i do have a spare stock hose. nobody's going to see it so i'll leave it at that in case i have to undo it when we're out.
    the clamp at the hose barb isnt that tight. just enough so it wouldnt expand...
    this is my wife's car, bought used with blown HG... its already in better shape than my gen 2 oil guzzler...
     
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  7. phillip dale

    phillip dale New Member

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    I recently fitted my OCC and found a great place to fit it. Mine is screwed to the right hand chassis next to the engine coolant pump. It's out of the way and is hidden when the air box it fitted plus is easy to check the level and to empty the can when needed. 20200529_144038.jpg
     
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  8. EchoToPrius

    EchoToPrius Junior Member

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    phillip dale

    I want to mount in the exact same location as you.

    Do you have more pictures?

    What tools and materials did you use for your mount?

    Any tips to best mount it where you did?
     
  9. NewHybridOwner

    NewHybridOwner Active Member

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    Without me crawling under the car again and looking around, is there any convenient mounting point for an OCC that would be accessible when I undo the flap that gives access to the filter? Or would the additional hose length required for that be too much of a problem?
     
  10. Mendel Leisk

    Mendel Leisk Senior Member

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    I'm not sure if my loc'n. would meet your criteria:

    Oil Catch Can, Eliminate that knock! | Page 91 | PriusChat

    I put a slotted angle bracket atop the front lower beam. 2.5"x1.5", with long leg horizontal. Self-tapping screws into the top flange of the beam are likely the simplest approach. I used thru-bolts, but it was "complicated". Do put some sort of rubber gasket between the bracket and the beam: if you're using the front/centre jacking point (which is on the underside of that beam), the beam needs to flex.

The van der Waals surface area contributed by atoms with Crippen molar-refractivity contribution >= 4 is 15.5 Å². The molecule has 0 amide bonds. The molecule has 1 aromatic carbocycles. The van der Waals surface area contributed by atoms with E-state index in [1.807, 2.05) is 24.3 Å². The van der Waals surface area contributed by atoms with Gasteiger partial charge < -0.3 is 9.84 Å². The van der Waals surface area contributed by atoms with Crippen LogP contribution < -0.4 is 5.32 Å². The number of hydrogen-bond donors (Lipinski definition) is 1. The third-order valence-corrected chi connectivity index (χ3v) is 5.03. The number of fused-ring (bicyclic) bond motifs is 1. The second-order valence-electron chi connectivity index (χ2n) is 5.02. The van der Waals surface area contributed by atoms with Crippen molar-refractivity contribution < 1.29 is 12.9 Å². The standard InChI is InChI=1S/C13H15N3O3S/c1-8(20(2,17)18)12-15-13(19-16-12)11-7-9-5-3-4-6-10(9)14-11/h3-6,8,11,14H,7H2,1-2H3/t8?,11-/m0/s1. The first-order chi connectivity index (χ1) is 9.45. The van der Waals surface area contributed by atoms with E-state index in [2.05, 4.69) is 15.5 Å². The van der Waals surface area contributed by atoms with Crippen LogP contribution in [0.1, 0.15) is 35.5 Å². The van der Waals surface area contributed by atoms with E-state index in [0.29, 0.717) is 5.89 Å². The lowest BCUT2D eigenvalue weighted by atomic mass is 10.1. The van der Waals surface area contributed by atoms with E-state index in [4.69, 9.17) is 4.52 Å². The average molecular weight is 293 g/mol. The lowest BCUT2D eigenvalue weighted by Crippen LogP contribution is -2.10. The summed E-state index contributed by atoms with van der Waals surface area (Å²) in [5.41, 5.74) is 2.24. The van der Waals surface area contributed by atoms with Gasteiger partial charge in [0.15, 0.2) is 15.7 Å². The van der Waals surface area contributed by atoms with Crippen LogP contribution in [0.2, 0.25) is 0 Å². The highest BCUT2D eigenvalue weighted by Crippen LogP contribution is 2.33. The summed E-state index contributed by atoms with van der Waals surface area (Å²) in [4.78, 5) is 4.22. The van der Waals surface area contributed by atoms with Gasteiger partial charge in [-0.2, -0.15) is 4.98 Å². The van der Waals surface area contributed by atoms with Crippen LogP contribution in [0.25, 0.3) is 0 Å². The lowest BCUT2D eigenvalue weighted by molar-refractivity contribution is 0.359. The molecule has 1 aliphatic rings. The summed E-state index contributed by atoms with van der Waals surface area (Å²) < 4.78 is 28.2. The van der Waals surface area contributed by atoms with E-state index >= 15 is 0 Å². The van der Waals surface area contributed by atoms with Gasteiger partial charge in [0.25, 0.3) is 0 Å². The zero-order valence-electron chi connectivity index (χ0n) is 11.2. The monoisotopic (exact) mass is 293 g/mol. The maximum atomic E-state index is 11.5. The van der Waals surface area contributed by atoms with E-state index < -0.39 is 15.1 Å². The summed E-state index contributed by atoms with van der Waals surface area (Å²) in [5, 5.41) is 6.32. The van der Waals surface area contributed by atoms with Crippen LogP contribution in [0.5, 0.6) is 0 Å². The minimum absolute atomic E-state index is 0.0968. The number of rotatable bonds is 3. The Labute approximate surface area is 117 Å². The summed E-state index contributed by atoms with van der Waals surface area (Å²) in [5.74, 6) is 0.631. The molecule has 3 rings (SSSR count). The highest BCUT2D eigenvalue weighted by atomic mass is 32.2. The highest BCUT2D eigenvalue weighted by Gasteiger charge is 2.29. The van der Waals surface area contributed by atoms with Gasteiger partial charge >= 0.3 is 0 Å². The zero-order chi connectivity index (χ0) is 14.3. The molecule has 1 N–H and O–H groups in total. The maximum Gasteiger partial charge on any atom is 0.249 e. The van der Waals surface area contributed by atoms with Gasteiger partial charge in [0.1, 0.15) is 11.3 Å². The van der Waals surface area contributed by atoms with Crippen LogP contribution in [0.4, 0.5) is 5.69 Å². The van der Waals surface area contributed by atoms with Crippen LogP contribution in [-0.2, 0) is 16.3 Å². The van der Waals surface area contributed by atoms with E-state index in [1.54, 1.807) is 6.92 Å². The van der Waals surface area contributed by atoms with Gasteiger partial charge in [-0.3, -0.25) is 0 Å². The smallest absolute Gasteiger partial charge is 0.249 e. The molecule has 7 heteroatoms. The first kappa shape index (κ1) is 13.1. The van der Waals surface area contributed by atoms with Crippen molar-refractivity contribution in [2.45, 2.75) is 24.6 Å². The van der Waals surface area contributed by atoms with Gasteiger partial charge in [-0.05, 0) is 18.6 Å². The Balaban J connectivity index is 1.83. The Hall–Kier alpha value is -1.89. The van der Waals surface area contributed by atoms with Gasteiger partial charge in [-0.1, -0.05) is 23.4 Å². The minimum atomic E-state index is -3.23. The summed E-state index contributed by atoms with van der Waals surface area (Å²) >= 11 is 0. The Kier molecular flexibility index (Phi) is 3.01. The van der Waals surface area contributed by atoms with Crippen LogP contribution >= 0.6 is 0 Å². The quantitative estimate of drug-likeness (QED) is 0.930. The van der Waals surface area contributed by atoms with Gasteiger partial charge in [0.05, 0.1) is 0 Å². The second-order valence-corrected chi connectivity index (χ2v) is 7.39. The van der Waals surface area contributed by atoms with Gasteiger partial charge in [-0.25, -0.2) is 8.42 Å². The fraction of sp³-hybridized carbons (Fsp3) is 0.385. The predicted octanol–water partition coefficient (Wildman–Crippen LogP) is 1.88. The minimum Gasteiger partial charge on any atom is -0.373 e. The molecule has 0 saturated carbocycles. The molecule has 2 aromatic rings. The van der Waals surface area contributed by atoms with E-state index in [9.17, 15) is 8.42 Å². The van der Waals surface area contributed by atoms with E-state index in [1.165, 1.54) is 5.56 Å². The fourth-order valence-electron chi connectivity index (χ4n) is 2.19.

If you take the full panel off, then pretty much everywhere works. Doing that allows you to check everything, look for leaks, inspect CV boots and so on. Also, it saves wear-and-tear on that poor "access flap". I take the full panel off for every oil change (and on slow afternoons lol). Take your time with the fastener's and wash them out with hot/soapy water, clear out the grit, before reinstalling. Then, they will last a long time. If you need to replace any here are the part numbers:

    The majority: 90467-07201 (11 in total)
    The two with grey caps, at the "flap": 90467-09277 (2 in total)

    If your oil catch can has a tap on the bottom for draining (likely with NPT fitting), something you can do:

    Remove the tap, and replace with a male npt/hose barb fitting, connect a length of hose, run it to a hose barb/female NPT fitting, and attach the tap. Basically run the hose to somewhere more convenient, connect the tap there.

    That makes for a whole length of hose with goop in it though.
     
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  11. NewHybridOwner

    NewHybridOwner Active Member

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    That certainly looks worth investigating.
     
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  12. Raytheeagle

    Raytheeagle Senior Member

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    Go low:):

    What did you do to ur Gen III Prius today????

    Worked well on our 2010 prior to selling it at 200k miles;).

    And I only needed the 2 foot gas line to boot(y).
     
  13. 2012 Prius v wagon 3

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    Yes, my BMW and one of my Porsches has a system like this. Of course rather than a generic one like this product, those are custom engineered and integrated to the exact requirements of the engines they are used with.

    Yes, clever design with the vortex separation.

    But actually what happens is that when they get old and clogged they usually cause the valve covers to erupt, or even hydrolocking (with oil) the engine. Pretty much a disaster. Not uncommon at all. Happened on my BMW to the previous owner.